My customers, yes. My customers are-
I can't think of the right word.
They're also more likely to use a desktop for their work and that's when people tend to find my products, but my store is not the norm. Other stores that might be an exception where you see more purchases coming from a desktop are going to be highly configurable items. So things where you have to select a bunch of options, some customization, all those types of things tends to. People start the process on a mobile device and then finish it on desktop. That just is again, it's easier to make those kinds of customizations on desktop and that is a flaw for shopping on mobile that we somehow have to overcome but we have not done that yet.
No, we have not. What is the number one failure... that sounds so negative. What is the number one opportunity-
Hey, there we go.
... for merchants on their mobile buying experience?
First thing that I think you should do is look at your tap targets. Now, tap targets are your buttons, your links, anywhere that a customer is tapping onto make a change whether it's selecting an option or visiting another page on your website. More often than not, these are two small for mobile. Nothing is more frustrating than trying to tap a close button and I just can't get the stupid popup to close.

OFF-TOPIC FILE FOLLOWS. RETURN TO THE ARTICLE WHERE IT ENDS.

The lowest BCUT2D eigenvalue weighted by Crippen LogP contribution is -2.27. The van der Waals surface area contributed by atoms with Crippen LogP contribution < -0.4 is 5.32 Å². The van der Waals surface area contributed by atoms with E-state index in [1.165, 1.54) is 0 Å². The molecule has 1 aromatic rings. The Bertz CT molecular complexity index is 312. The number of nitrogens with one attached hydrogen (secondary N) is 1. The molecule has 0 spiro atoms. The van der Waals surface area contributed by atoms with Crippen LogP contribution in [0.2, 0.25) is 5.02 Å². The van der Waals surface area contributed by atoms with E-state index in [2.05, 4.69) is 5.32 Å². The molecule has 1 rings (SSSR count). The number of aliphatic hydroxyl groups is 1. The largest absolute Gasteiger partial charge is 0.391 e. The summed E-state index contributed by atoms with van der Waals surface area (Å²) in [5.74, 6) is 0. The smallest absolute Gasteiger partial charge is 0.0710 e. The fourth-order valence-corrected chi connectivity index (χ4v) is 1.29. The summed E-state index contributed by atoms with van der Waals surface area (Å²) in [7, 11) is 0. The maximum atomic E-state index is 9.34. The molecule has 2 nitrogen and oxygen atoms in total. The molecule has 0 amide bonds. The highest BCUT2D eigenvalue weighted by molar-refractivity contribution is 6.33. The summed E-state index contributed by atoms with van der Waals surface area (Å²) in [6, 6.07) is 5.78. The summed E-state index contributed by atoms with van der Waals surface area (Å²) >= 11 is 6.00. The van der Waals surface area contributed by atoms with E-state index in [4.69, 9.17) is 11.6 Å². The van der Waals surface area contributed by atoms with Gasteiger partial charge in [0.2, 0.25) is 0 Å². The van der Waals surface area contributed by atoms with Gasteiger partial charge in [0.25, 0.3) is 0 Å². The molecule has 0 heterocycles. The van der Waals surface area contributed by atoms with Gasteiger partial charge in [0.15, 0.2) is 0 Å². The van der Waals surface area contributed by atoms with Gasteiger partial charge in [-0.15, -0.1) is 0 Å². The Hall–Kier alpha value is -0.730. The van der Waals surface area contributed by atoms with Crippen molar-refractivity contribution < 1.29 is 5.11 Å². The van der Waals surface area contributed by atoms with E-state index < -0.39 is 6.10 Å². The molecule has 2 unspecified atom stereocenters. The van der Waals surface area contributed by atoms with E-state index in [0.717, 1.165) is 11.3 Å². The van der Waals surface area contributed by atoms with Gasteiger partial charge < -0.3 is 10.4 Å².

It's the worst.
It's because the tap target is too small. Quite often, those tap targets on popups are maybe 12 by 12 pixels or 16 by 16 pixels. My recommendation is 36 by 36 pixels minimum. So we're talking two to three times what that is on average.
Yeah, so for those of you who don't speak developer, just very, very tiny versus tap-able.
Not. A good example of tap target size is Third Love. So if you go to their collections page or probably actual product pages as well, I just happen to be on a collection. Yeah, so if you go to any of their product pages, you can see their color selector. They're actually smaller. I'm going to back up. Their filters on their collection page, they list all of the different bra sizes and everything. The tap targets for each of those sizes is, they're really nice size. It's hard to accidentally tap the wrong size.
So that's a good example of what to look for. It's not consistent across the website, there are definitely some other tap targets on there that are too small, but that's a good example of what size you should aim for.
Lighthouse tells you if your tap targets are too small.
Yes they do.
However, I would argue that even if they say your tap targets are fine, maybe make them just a touch bigger.
Nothing hurts making them bigger unless you go way too big, which obviously that's not our recommendation here but just make them tap-able. Make it so people can actually tap on the button.
Make them tap-able.
I'm not asking for a lot here.